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27/07/2018

The waves of change in South African society and the higher education sector in recent years have necessitated deep reflection and introspection on the content and pace of transformation. Young people have been key participants and contributors to conversations around the deepening of transformation in the country and sector, as witnessed during the campaigns for access, transformation and decolonisation in the last few years.

In a concerted bid to elevate and make the youth voice a more prominent contributor to policy, Nelson Mandela University is launching the Annual Nelson Mandela Convention for Youth Development, spearheaded by the Student Governance and Development directorate under the Dean of Students.

The convention, which will take place over three days (30 July – 1 August) under the theme Living in the Age and Hope of Madiba, will zoom in on issues relating to education, leadership, employability, entrepreneurship and health and wellness.

Dean of Students Luthando Jack says: “Young people in their various forms of diversity constitute an important stratum in our society and are the future leaders and inheritors of our country. Nelson Mandela University believed that there is need for a sustained focus and discourse on the needs, challenges, aspirations and visions of young people.”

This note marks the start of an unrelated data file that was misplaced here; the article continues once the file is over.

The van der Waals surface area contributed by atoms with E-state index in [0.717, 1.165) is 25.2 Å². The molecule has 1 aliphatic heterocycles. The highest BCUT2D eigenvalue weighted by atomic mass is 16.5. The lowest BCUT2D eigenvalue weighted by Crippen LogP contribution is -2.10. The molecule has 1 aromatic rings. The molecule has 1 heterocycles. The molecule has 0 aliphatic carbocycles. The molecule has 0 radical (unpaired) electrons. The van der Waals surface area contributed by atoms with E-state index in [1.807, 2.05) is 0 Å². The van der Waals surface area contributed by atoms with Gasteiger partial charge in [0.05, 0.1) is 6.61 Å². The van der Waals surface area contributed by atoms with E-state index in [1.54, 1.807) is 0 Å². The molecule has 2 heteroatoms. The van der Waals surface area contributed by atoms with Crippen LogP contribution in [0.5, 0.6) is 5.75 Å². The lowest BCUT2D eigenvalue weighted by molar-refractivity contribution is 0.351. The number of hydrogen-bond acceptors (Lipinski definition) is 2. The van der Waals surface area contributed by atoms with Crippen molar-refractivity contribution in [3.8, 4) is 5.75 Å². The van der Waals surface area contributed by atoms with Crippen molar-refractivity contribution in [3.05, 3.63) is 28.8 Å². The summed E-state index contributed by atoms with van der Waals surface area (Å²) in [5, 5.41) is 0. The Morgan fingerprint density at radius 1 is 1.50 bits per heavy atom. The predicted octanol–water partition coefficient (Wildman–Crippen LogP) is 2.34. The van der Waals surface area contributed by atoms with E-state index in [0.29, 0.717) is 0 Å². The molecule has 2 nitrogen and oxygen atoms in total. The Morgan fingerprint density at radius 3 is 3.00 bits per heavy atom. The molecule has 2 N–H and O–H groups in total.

This, he adds, through facilitating generational and intergenerational dialogues on Nelson Mandela and youth development, and generating and propagating ideas and knowledge for youth development through mobilizing and activating young people to be the centre of this enterprise.

The convention bodes well with the University’s belief that “higher education plays a major role in the development of a vibrant society and is key to delivering the knowledge requirements for development that will enhance the quality of life for all citizens”.

The University set itself a compelling vision of becoming a dynamic, African university recognised for its leadership in generating cutting-edge knowledge for a sustainable future and as such, the convention seeks to focus on lasting solutions to identified youth challenges.

It is expected to yield broad outcomes, including the development of a youth development index for annual publication to reflect progress made and the establishment and sustenance of a youth research laboratory on youth development theory and practices.

The convention aims to create and sustain a network of private, public or civic organisations and individuals that play in the youth development space, which should be connected to youth and be activated to support the ideas and projects of young people towards their own development.

“Part of this would be highlighting opportunities available for young people in an array of areas,” says Luthando Jack.

The convention will be the first annual dialogue with a specific focus on youth development, and is targeted primarily students and young people who are active in the youth development arena. 

It seeks to look at some of the major policy towards youth development are, such as the African Youth Charter, Africa Agenda 2063: The Africa We Want, South Africa’s National Youth Policy and the Eastern Cape Youth Development Strategy.

Some of the main speakers include Eastern Cape MEC: Finance, Economic Development, Environment and Tourism; former finance minister Mcebisi Jonas, political analysts Prince Mashele and Prof Somadoda Fikeni and Dr Themba Masondo.

Contact information
Ms Zandile Mbabela
Media Manager
Tel: 0415042777
Zandile.Mbabela@mandela.ac.za